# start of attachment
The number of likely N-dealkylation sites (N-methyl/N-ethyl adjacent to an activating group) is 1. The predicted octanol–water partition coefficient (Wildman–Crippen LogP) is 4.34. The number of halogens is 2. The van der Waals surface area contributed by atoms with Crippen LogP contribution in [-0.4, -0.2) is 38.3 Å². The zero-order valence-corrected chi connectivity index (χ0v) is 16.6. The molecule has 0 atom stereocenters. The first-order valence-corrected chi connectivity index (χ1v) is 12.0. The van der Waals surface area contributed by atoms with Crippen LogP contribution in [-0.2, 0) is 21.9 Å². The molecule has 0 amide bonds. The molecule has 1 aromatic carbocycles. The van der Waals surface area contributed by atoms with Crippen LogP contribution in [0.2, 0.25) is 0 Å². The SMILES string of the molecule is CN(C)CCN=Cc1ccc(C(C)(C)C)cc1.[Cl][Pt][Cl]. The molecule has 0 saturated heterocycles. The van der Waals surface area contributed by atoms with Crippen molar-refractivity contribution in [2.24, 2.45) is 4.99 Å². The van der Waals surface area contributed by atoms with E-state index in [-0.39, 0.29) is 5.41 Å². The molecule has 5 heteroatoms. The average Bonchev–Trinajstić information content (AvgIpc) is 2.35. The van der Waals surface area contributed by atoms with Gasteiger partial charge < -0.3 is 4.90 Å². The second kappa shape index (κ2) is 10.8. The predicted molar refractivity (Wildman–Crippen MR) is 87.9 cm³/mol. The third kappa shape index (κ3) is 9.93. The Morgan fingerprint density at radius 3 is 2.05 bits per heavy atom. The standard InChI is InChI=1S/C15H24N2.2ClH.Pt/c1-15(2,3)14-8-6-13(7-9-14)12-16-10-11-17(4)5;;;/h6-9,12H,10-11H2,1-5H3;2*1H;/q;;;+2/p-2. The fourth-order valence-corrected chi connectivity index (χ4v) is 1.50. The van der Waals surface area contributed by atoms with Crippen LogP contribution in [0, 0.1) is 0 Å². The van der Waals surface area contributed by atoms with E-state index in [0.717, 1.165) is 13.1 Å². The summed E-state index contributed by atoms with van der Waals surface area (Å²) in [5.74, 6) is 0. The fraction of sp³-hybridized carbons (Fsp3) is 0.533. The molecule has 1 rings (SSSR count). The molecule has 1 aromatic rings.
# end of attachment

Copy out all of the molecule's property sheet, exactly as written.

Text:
The number of likely N-dealkylation sites (N-methyl/N-ethyl adjacent to an activating group) is 1. The predicted octanol–water partition coefficient (Wildman–Crippen LogP) is 4.34. The number of halogens is 2. The van der Waals surface area contributed by atoms with Crippen LogP contribution in [-0.4, -0.2) is 38.3 Å². The zero-order valence-corrected chi connectivity index (χ0v) is 16.6. The molecule has 0 atom stereocenters. The first-order valence-corrected chi connectivity index (χ1v) is 12.0. The van der Waals surface area contributed by atoms with Crippen LogP contribution in [-0.2, 0) is 21.9 Å². The molecule has 0 amide bonds. The molecule has 1 aromatic carbocycles. The van der Waals surface area contributed by atoms with Crippen LogP contribution in [0.2, 0.25) is 0 Å². The SMILES string of the molecule is CN(C)CCN=Cc1ccc(C(C)(C)C)cc1.[Cl][Pt][Cl]. The molecule has 0 saturated heterocycles. The van der Waals surface area contributed by atoms with Crippen molar-refractivity contribution in [2.24, 2.45) is 4.99 Å². The van der Waals surface area contributed by atoms with E-state index in [-0.39, 0.29) is 5.41 Å². The molecule has 5 heteroatoms. The average Bonchev–Trinajstić information content (AvgIpc) is 2.35. The van der Waals surface area contributed by atoms with Gasteiger partial charge < -0.3 is 4.90 Å². The second kappa shape index (κ2) is 10.8. The predicted molar refractivity (Wildman–Crippen MR) is 87.9 cm³/mol. The third kappa shape index (κ3) is 9.93. The Morgan fingerprint density at radius 3 is 2.05 bits per heavy atom. The standard InChI is InChI=1S/C15H24N2.2ClH.Pt/c1-15(2,3)14-8-6-13(7-9-14)12-16-10-11-17(4)5;;;/h6-9,12H,10-11H2,1-5H3;2*1H;/q;;;+2/p-2. The fourth-order valence-corrected chi connectivity index (χ4v) is 1.50. The van der Waals surface area contributed by atoms with Crippen LogP contribution in [0, 0.1) is 0 Å². The van der Waals surface area contributed by atoms with E-state index in [0.717, 1.165) is 13.1 Å². The summed E-state index contributed by atoms with van der Waals surface area (Å²) in [5.74, 6) is 0. The fraction of sp³-hybridized carbons (Fsp3) is 0.533. The molecule has 1 rings (SSSR count). The molecule has 1 aromatic rings.